By spring of 2018, the partners were lambing those first Assaf-cross animals and feeding colostrum by hand to the ewe lambs that would form the beginning of their flock. The arrival of the first lamb coincided with construction at the farm – including their lamb rearing barn and their ewe housing, which was aided by then University of Wisconsin construction expert David Kammel.
When ewes were lambing, the partners were still in the process of building their facilities. “It was really a lot like trying the fly the plane while you’re building it,” Marques de Almeida said with a smile.
Marques de Almeida explained that they decided not to pasture their ewes based on Wisconsin’s climate and their ability to control more variables with the mixed ration and climate-controlled barn. Without putting sheep on pasture they eliminate problems with foot rot and parasites and are able to feed the ewes the same way throughout the year.
“If we were in California we would have sheep grazing,” she said.
Because they are housed in controlled conditions, the ewes can also produce lambs year-round – every two months. The flock, she explained, is divided into high, medium and low producing groups. Ewes produce milk that is up to 5.2 percent protein and 6.2 percent fat. They aim for 180-210 days in milk for their ewes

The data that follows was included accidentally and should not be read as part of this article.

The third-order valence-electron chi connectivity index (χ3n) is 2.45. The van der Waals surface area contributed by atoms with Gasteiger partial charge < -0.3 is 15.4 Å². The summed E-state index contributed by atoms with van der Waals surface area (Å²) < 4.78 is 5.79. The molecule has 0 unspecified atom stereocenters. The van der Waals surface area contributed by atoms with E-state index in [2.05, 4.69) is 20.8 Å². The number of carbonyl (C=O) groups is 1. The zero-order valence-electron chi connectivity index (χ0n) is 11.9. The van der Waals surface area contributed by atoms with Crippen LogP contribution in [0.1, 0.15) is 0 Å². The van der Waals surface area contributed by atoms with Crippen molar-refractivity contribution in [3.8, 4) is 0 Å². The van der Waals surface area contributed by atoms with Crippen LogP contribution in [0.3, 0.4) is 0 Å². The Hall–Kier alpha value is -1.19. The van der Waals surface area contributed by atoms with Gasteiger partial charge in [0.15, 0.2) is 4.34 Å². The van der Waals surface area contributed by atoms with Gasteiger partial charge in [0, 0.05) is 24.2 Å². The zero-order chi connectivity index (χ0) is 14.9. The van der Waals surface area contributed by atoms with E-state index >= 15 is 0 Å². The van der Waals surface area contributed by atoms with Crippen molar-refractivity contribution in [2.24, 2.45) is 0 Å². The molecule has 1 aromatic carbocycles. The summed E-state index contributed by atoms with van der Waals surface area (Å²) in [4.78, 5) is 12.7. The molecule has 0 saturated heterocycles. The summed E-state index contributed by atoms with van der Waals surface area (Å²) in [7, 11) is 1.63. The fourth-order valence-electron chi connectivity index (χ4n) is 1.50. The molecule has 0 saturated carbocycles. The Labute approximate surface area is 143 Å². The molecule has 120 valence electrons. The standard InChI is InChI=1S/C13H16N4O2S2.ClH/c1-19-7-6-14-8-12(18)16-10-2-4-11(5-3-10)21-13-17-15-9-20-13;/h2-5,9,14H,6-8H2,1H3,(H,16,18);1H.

Much like a cow-dairy system, lambs are removed from their mothers immediately to break any cycle of disease, and reared in a climate-controlled barn they built up the road on the next farm. Cindy Rackow serves as the lamb rearing manager in that barn. Death losses are less than 2 percent under her care, said Marques de Almeida.
The lambs are fed colostrum from the ewes for four feedings and at that point the ewes are tested for antibiotics and their milk goes into the tank. The lambs are transitioned onto a milk replacer designed to mimic ewe’s milk.